Coming away from Bill McKibben’s lecture on Wednesday, I was struck by the gravity of the current global climate change problem.   Clearly, we have to do something to address this crisis, or we’ll cause irrevocable environmental harm to our world.

When we talk about responses to climate change, I think it’s easy to forget that – coming from relatively economically privileged communities – we can more easily make environmental changes in our lives than many around us. If we factored environmental costs of our lifestyles into our daily lives (as a cap on carbon emissions would force us to do), our cost of living would rise dramatically and many would lose their jobs. For many people already struggling during the current economic recession, the extra cost may be too much to bear.

While I like to point out how unsustainable big-box stores like Wal-Mart are, my uncle who lives near Bentonville, Arkansas likes to needle me, noting that many low income families survive because of the cheap prices at Wal-Mart. Likewise, while we advocate buying food at the local farmers market, many get by because they’re able to buy less expensive food at Kroger.

Moving away from unsustainable economies would put many people out of work. Right now we’re seeing the effects of double-digit unemployment in Elkhart County as RV companies shut down. What would happen if we permanently shut down this unsustainable industry?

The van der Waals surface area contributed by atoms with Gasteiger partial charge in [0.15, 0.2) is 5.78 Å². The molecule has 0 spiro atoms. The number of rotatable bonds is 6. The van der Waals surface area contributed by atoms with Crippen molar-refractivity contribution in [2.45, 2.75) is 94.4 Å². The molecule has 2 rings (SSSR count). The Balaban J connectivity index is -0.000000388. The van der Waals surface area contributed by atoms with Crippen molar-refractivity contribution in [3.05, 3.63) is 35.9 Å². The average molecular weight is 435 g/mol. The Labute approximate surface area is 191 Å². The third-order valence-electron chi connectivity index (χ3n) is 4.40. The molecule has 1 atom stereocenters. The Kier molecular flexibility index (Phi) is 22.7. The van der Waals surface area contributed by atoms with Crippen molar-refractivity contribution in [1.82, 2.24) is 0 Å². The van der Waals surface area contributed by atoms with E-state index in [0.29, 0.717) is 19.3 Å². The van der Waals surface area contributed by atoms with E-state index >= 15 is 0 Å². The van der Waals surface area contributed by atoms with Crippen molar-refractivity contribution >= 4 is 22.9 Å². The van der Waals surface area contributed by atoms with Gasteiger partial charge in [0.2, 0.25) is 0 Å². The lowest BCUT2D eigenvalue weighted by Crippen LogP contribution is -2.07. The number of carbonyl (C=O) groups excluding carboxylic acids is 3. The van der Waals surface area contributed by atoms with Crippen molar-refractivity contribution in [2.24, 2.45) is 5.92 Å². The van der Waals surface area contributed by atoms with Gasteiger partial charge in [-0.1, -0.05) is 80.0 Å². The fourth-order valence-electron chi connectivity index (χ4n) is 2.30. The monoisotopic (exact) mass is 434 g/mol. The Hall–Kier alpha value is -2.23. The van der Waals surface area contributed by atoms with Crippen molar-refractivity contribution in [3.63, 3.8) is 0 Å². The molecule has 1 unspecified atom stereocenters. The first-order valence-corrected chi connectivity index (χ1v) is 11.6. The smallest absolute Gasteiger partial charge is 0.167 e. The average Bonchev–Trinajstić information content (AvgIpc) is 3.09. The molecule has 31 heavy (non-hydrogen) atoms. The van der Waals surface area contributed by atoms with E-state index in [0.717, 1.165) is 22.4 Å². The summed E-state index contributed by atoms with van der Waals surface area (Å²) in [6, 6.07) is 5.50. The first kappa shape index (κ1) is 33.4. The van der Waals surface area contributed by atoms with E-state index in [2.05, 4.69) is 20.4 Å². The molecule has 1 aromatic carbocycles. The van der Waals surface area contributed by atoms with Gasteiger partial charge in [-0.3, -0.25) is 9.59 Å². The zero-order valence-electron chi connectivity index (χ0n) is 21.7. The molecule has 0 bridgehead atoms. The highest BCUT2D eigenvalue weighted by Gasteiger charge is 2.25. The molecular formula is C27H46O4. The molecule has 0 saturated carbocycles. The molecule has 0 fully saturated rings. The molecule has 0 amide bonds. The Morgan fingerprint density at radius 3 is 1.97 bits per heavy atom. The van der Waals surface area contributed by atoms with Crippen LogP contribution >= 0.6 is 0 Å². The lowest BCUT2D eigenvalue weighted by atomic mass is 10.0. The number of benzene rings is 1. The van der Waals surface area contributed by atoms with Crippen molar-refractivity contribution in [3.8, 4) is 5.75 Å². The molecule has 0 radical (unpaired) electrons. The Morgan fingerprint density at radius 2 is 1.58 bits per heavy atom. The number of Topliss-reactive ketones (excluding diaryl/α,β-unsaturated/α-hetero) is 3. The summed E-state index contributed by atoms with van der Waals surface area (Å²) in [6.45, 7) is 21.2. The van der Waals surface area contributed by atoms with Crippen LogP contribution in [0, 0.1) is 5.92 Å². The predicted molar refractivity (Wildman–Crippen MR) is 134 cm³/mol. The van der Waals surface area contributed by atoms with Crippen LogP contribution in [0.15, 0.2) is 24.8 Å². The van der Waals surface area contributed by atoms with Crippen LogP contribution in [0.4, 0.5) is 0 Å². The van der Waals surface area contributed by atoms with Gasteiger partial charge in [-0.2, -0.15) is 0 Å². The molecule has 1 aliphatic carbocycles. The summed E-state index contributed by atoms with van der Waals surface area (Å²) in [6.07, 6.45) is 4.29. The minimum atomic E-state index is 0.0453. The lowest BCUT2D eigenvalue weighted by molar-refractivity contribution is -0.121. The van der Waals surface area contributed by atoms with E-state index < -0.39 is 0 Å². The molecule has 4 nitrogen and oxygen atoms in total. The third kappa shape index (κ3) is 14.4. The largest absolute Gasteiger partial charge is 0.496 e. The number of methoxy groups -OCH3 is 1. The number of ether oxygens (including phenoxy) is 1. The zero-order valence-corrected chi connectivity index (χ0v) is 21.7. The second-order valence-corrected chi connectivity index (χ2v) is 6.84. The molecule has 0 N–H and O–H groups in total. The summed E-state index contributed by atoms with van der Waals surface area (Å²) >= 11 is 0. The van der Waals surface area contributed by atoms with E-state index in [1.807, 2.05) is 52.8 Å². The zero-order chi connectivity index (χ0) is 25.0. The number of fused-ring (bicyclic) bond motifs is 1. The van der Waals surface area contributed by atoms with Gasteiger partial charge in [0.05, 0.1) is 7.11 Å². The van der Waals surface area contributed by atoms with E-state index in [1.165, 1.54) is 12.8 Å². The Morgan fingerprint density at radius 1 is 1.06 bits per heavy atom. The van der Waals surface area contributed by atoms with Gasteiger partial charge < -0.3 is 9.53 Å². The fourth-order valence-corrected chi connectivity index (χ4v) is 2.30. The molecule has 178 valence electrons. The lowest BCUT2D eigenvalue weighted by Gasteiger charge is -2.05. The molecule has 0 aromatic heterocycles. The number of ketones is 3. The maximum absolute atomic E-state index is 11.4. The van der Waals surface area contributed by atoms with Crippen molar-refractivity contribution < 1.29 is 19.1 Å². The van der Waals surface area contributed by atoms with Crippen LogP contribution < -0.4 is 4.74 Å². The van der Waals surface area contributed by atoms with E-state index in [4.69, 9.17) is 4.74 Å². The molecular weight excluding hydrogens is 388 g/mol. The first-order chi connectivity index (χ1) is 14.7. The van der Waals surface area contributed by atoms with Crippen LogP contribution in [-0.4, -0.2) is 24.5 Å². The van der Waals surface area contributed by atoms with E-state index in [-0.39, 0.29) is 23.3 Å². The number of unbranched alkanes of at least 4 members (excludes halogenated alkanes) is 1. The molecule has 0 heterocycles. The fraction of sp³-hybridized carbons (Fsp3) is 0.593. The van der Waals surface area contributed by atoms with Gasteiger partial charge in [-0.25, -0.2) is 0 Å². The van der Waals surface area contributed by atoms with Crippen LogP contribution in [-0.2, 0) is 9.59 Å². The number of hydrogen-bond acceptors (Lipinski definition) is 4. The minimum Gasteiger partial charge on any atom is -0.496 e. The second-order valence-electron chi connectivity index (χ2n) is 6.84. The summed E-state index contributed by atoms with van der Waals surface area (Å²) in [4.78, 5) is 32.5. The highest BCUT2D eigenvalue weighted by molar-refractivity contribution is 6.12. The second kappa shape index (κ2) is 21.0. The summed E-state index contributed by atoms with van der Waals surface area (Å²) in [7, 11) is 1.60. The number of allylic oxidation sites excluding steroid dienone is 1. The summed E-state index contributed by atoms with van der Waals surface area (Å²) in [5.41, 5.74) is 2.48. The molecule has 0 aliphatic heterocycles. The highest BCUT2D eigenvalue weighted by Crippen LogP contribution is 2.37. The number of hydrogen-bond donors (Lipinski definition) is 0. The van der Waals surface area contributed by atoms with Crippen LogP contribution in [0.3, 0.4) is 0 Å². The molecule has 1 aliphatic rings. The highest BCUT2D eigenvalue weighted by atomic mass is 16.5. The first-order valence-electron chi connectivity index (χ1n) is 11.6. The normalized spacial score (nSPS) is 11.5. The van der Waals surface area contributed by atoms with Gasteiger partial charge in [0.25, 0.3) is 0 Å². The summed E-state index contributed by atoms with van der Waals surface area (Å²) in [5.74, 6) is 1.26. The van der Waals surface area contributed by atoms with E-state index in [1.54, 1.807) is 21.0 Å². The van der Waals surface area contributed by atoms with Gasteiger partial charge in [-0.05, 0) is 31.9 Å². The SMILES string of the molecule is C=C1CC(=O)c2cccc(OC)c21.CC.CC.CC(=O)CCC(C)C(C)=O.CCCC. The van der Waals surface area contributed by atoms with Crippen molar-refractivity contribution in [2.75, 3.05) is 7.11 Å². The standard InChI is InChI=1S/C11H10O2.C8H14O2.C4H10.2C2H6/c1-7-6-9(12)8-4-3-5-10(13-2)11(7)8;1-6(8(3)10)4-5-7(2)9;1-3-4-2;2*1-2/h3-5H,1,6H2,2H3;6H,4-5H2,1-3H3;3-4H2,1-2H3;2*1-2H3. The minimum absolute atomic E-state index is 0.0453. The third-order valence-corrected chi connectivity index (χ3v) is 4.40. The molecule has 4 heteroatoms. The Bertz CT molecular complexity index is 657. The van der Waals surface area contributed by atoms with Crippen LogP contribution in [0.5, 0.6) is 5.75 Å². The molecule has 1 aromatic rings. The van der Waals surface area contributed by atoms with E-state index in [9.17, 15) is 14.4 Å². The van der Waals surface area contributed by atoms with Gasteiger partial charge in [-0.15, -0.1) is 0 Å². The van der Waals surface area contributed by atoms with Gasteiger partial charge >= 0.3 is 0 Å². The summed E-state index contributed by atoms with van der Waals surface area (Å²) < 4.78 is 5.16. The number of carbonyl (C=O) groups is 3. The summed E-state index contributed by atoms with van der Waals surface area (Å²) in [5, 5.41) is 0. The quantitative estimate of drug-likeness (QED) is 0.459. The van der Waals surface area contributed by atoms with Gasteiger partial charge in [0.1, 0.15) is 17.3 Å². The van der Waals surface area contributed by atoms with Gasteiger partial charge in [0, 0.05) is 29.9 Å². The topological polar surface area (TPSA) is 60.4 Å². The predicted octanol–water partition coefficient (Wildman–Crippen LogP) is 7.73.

When I worked with the S.W.A.P. program in West Virginia during the summer of 2007, I encountered many people who relied on the coal industry. They knew about the environmental costs.

One man named Casey talked about how coal was killing him (black lung disease) and killing the environment (polluted water ways/mountain top removal). I’m pretty sure he wouldn’t argue about the realities of climate change.

Still, Casey wanted coal companies to remain in McDowell County because it was his only source of income. What happens to people like Casey when we put a cap on carbon emissions?

I don’t say any of this to suggest that we don’t need to change. Clearly we do. But I want to make sure that we talk about change with empathy.

Ultimately, we’re in the economic position to make sacrifices because we’ve benefited from unsustainable growth. So while it is incredibly important that we mobilize to limit carbon emissions, we should spend equal time talking about the wealth distribution necessary to make change palatable for those who are less economically secure than we are.

Matt Harms is a senior history major from Ephrata, Pa.